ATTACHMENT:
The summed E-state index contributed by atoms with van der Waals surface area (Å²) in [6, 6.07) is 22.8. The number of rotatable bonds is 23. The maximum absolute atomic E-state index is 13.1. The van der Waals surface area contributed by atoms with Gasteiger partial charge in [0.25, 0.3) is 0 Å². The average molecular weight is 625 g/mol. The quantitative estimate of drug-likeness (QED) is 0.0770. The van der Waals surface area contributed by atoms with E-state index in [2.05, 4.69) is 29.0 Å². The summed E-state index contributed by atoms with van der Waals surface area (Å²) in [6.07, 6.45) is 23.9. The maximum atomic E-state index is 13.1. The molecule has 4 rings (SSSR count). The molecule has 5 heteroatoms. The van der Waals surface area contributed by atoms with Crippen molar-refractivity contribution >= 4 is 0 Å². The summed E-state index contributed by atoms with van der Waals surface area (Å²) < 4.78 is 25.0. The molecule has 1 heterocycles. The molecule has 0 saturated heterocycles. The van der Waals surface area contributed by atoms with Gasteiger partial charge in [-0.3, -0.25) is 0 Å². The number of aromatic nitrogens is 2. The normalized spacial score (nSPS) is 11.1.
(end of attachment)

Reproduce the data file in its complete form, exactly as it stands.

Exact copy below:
The summed E-state index contributed by atoms with van der Waals surface area (Å²) in [6, 6.07) is 22.8. The number of rotatable bonds is 23. The maximum absolute atomic E-state index is 13.1. The van der Waals surface area contributed by atoms with Gasteiger partial charge in [0.25, 0.3) is 0 Å². The average molecular weight is 625 g/mol. The quantitative estimate of drug-likeness (QED) is 0.0770. The van der Waals surface area contributed by atoms with E-state index in [2.05, 4.69) is 29.0 Å². The summed E-state index contributed by atoms with van der Waals surface area (Å²) in [6.07, 6.45) is 23.9. The maximum atomic E-state index is 13.1. The molecule has 4 rings (SSSR count). The molecule has 5 heteroatoms. The van der Waals surface area contributed by atoms with Crippen molar-refractivity contribution >= 4 is 0 Å². The summed E-state index contributed by atoms with van der Waals surface area (Å²) < 4.78 is 25.0. The molecule has 1 heterocycles. The molecule has 0 saturated heterocycles. The van der Waals surface area contributed by atoms with Gasteiger partial charge in [-0.3, -0.25) is 0 Å². The number of aromatic nitrogens is 2. The normalized spacial score (nSPS) is 11.1.